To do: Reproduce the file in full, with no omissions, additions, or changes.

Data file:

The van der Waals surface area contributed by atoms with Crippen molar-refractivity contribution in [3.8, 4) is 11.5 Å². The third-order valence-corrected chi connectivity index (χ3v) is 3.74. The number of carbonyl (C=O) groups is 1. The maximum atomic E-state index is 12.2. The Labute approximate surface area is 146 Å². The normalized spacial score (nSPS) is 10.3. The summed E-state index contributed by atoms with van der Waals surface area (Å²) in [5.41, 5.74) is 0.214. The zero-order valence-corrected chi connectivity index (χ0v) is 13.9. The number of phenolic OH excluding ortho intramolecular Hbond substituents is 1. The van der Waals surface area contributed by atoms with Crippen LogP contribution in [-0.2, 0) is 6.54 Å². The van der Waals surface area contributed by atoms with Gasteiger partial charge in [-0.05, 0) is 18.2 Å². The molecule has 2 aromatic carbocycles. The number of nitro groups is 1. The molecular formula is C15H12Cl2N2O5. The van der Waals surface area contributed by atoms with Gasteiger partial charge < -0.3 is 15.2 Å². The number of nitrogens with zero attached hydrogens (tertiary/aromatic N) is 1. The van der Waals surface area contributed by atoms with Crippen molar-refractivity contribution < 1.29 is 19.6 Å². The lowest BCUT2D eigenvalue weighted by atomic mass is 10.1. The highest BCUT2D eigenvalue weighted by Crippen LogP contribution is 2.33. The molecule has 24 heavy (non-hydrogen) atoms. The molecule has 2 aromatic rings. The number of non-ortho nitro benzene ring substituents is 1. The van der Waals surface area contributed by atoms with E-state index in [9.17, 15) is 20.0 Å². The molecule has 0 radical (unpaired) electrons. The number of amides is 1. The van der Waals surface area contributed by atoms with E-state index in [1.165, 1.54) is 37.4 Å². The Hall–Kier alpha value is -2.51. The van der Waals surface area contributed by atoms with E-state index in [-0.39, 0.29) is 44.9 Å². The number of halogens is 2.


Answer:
The van der Waals surface area contributed by atoms with Crippen molar-refractivity contribution in [3.8, 4) is 11.5 Å². The third-order valence-corrected chi connectivity index (χ3v) is 3.74. The number of carbonyl (C=O) groups is 1. The maximum atomic E-state index is 12.2. The Labute approximate surface area is 146 Å². The normalized spacial score (nSPS) is 10.3. The summed E-state index contributed by atoms with van der Waals surface area (Å²) in [5.41, 5.74) is 0.214. The zero-order valence-corrected chi connectivity index (χ0v) is 13.9. The number of phenolic OH excluding ortho intramolecular Hbond substituents is 1. The van der Waals surface area contributed by atoms with Crippen LogP contribution in [-0.2, 0) is 6.54 Å². The van der Waals surface area contributed by atoms with Gasteiger partial charge in [-0.05, 0) is 18.2 Å². The molecule has 2 aromatic carbocycles. The number of nitro groups is 1. The molecular formula is C15H12Cl2N2O5. The van der Waals surface area contributed by atoms with Gasteiger partial charge < -0.3 is 15.2 Å². The number of nitrogens with zero attached hydrogens (tertiary/aromatic N) is 1. The van der Waals surface area contributed by atoms with Crippen molar-refractivity contribution < 1.29 is 19.6 Å². The lowest BCUT2D eigenvalue weighted by atomic mass is 10.1. The highest BCUT2D eigenvalue weighted by Crippen LogP contribution is 2.33. The molecule has 24 heavy (non-hydrogen) atoms. The molecule has 2 aromatic rings. The number of non-ortho nitro benzene ring substituents is 1. The van der Waals surface area contributed by atoms with E-state index in [9.17, 15) is 20.0 Å². The molecule has 0 radical (unpaired) electrons. The number of amides is 1. The van der Waals surface area contributed by atoms with E-state index in [1.165, 1.54) is 37.4 Å². The Hall–Kier alpha value is -2.51. The van der Waals surface area contributed by atoms with E-state index in [-0.39, 0.29) is 44.9 Å². The number of halogens is 2.